Mr. Baker objected to any diminution of the Members by the Bill proposed to be brought in; he should rather wish that a clause might be introduced requiring them to be increased.. He suggested, that ou every day appointed to ballot for an fclection Committee, there ought to take place a call of the House.

Mr. Ffx was also of opinion that the numbers ought not to, be diminished. He suggested that on the days appointed to ballot sot an Election Committee, there might be a standing order to call over the House that day; and when an attendance of three or four hundred was secured, they might proceed to appoint more Committees than one on the fame day. Thus the House would be saved from the awkward and indecent predicament of being obliged, as in the present Parliament, to appoint Committees at the end of the third session, in order to try the right of Gentlemen to sit there as Members. On days appointed for transacting public business, they might choose at least one Committee; and on ordinary days they might proceed without delay or interruption to what certainly ought to be considered their first duty, viz. adopting the most effectual mode of correctly ascertaining those who were qualified to sit in the House.

Mr. Ryder objected to strong measures being adopted, such as frequent Calls of the House, in order to compel the attendance of Members, as it might prevent Gentlemen who were in particular situations, such as lawyers, merchants, and persons in office, from taking feats in the House.

Mr. AL A. Taylor laid, that if Gentlemen thought proper to accept of seats in the House, they ought to be prepared to discharge their duties, let their prpfesiions out of Parliament be what they might; every man was equally bepnd, and there ought to be no distinction. The plan proposed by his Right Hon.

1 Friend friend (Mr. Fox), for having the days of election ballots considered as Calls of the House, he certainly approved of, and he would himself propose a regulation that might save the Committees much trouble; it was, as i9 done in the Old Bailey, to have the evidence taken in short hand—this, he was confident, would save t«-o days out of five; he however thanked Mr. Grenville for the necessary regulations he proposed.

Mr. Sylve/fer Douglas thought the Hon. Gentleman (Mr. Grenville) had struck out a proper medium in the business, and one which he preferred to a Call of the House. With regard to the length of time, taken up in controverted elections before a decision ensued, there was certainly great cause of complaint, and the Public were much inconvenienced by it. Many causes however were of that complicated nature in point of evidence and law, that they oceupy perhaps two or three days, and if the* time were abridged, the Public may fay that justice may not be done. Mr. Douglas referred to the practice of the House of Commons in Ireland, in respect to petitions on contested elections.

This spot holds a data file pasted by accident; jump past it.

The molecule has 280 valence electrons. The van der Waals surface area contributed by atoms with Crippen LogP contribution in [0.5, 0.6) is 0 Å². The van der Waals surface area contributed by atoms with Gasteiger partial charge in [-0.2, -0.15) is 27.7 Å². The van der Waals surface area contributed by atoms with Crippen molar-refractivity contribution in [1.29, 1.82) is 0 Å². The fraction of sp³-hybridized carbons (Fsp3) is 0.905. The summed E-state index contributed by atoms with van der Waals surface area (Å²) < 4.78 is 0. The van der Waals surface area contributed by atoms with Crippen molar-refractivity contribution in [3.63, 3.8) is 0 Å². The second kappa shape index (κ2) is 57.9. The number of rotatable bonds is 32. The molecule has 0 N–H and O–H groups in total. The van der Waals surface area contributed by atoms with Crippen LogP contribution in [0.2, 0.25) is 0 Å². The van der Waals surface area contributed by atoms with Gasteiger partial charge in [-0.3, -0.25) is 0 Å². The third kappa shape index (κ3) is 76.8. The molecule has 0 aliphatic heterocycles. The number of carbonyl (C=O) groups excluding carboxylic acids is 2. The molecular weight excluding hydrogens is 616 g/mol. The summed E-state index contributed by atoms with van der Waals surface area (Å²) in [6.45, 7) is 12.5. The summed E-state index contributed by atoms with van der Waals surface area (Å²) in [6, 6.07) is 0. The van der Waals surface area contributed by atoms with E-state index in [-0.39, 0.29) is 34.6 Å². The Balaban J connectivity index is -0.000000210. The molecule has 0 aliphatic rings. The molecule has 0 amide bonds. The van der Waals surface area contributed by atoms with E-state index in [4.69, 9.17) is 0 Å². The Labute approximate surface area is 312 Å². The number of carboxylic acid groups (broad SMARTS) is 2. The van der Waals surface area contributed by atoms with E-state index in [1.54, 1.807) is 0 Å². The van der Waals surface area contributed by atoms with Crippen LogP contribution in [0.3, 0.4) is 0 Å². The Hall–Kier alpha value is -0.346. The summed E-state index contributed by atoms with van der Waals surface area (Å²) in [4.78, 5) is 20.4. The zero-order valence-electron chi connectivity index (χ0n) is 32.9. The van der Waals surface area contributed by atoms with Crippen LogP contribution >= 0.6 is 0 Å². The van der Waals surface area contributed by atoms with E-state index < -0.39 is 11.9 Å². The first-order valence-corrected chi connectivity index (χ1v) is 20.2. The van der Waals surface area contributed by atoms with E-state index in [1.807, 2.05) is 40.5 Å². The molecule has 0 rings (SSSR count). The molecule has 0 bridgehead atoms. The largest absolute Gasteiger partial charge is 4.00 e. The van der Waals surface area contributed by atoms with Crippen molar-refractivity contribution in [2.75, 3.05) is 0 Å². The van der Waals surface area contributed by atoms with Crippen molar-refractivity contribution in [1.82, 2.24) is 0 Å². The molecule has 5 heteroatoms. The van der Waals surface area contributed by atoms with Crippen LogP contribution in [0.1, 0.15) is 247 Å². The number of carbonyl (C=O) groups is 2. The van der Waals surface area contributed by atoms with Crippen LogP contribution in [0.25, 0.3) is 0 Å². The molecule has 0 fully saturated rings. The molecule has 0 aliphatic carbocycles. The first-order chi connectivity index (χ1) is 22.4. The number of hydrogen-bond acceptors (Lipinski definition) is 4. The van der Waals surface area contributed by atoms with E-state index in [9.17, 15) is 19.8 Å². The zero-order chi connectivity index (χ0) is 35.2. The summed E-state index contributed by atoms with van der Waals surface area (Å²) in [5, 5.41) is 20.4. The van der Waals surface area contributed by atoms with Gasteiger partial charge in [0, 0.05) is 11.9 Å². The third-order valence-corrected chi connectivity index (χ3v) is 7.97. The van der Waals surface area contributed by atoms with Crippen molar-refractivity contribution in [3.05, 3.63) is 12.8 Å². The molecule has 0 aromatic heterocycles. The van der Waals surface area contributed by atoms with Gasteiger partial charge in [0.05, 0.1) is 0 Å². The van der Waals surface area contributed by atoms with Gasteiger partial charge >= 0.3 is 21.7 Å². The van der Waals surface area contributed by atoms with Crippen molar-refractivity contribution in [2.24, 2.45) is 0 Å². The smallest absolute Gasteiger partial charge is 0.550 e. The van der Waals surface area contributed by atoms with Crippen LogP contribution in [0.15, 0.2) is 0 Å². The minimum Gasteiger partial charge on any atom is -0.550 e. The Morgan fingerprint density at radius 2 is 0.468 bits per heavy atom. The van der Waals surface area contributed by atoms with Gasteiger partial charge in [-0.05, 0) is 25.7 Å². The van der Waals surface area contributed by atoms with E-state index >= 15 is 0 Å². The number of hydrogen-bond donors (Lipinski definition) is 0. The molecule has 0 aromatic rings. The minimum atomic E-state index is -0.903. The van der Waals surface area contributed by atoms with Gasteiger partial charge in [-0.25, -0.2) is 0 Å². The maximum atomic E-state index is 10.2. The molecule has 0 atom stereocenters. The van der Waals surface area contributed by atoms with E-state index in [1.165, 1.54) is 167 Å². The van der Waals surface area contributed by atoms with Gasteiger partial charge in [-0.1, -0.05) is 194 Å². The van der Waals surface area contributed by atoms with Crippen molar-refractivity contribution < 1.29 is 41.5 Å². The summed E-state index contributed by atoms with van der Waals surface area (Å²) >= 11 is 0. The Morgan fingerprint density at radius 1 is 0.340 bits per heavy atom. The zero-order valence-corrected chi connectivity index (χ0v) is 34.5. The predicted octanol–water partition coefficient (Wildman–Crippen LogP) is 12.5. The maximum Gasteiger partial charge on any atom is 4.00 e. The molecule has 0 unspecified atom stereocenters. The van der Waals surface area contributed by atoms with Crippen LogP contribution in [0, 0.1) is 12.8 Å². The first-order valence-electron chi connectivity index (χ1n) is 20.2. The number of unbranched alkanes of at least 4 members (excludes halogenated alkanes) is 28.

After some further remarks from Mr. Hawkins Browne, and a few words in reply from Mr. T. Grenville, leave was given to bring in the Bill.

CONGRATULATORY ADDRESS TO HIS MAJESTY. Lord Parker signified to the House his Majesty's pleasure to receive their address of congratulation, on the nuptials of his Royal Highness the Prince of Wales, at three o'clock neit day.


General Siaitb said, that pursuant to the notice he had given on a former occasion, he rose to -make a motion to which he conceived that there could not be the smallest opposition. He mast own-indeed, he was rather surprised that some difficulty wa6 entertained with respect to the proposition which he meant to bring forward, as not being sanctioned by any precedent. He should have thought that it would only have been necessary to leave the decision to the justice of the House. They could-not, **^*iin the space of three short months, have forgotten the dist- ,<4'i;d merits, and gallant services of tha brave officer, to *//*At'it memory he now proposed to erect a monument. To commemorate the services of these officers who had fallen in the course of a naval campaign, with such distinguished courage, did honour to themselves and country. General Smith entered into a recital of the conduct of Captain Faulknor on different occasions, particularly the action in which he lost his life. It .was-true that it was-in-somc mea

Vol. III. - E Uxk i